Please note that the intent of these “What’s Good?” posts is to highlight the positive elements of each of Durham’s public schools. They are intended to focus on the best efforts that our well-meaning and supremely dedicated educators make every day to love and nurture the young people in our schools. These posts are snapshots, not comprehensive reports on each school. The important contributions of so many will, unfortunately, be left out.
We fully acknowledge that each of our public schools is imperfect when it comes to meeting the needs of students of color, poor students, LGBTQ students, students with disabilities and mental or physical health problems, and lots of other students for a variety of individual reasons. However, this blog is not intended to shed light on those problems, which are much more complicated than can be explored in a disclaimer.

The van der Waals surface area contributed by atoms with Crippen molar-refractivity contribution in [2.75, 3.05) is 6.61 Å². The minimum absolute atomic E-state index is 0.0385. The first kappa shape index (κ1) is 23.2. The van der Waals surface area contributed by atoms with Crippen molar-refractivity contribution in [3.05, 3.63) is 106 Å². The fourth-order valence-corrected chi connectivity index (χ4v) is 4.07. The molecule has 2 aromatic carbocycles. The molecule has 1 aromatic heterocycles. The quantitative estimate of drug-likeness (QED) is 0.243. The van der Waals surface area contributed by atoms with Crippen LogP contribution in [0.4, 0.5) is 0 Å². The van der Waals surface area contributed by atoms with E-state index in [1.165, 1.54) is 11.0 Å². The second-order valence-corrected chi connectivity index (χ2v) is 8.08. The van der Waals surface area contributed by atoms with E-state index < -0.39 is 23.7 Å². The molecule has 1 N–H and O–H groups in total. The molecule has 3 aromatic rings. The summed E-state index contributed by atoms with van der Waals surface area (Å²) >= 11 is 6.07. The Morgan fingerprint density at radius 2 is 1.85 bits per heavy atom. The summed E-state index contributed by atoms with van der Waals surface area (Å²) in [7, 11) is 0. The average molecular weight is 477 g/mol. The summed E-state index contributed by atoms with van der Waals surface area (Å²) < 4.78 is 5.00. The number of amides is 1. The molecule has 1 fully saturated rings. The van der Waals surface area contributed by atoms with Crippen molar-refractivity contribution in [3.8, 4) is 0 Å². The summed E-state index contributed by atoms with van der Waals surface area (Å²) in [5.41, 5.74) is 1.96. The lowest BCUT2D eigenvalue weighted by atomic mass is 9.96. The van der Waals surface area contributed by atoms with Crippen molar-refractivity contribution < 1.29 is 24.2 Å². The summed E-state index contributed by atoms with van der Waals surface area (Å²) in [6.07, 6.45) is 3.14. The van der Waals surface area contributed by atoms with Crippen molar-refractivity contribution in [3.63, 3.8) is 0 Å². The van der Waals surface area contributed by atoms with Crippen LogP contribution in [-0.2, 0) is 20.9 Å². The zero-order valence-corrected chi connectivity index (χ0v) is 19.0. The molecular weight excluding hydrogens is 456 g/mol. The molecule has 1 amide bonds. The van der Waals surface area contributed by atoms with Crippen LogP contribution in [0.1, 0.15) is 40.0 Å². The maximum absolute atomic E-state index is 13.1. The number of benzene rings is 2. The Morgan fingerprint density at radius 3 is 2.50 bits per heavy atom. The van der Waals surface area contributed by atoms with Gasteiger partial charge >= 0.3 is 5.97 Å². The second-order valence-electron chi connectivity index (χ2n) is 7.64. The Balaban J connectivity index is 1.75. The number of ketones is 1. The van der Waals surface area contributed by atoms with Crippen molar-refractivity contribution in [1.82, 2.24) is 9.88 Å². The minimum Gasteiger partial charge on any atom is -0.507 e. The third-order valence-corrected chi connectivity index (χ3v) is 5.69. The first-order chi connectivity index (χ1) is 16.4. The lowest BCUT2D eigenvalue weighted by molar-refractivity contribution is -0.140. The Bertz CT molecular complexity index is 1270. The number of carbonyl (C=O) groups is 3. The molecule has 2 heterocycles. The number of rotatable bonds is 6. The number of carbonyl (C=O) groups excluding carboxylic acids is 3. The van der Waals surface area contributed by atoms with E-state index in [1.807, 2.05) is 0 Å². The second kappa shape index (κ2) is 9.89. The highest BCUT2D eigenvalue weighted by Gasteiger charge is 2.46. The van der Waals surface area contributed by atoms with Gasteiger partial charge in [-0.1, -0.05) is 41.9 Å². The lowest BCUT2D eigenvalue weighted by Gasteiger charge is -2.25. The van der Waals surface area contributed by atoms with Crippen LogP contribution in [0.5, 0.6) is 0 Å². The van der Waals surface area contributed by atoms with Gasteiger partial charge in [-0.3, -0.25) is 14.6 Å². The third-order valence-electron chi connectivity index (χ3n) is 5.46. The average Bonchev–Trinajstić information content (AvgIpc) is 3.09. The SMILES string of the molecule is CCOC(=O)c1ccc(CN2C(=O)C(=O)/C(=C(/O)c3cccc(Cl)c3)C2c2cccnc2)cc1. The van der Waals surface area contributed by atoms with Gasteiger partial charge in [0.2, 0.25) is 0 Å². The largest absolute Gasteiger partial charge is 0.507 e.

So, we ask that if you choose to write a comment, you keep with the celebratory intent of this blog. We’re happy to post comments that focus on the good. Meanwhile, DAE is also out in DPS every day, fighting to win the schools we ALL deserve. We hope you’ll join us. Thanks for reading.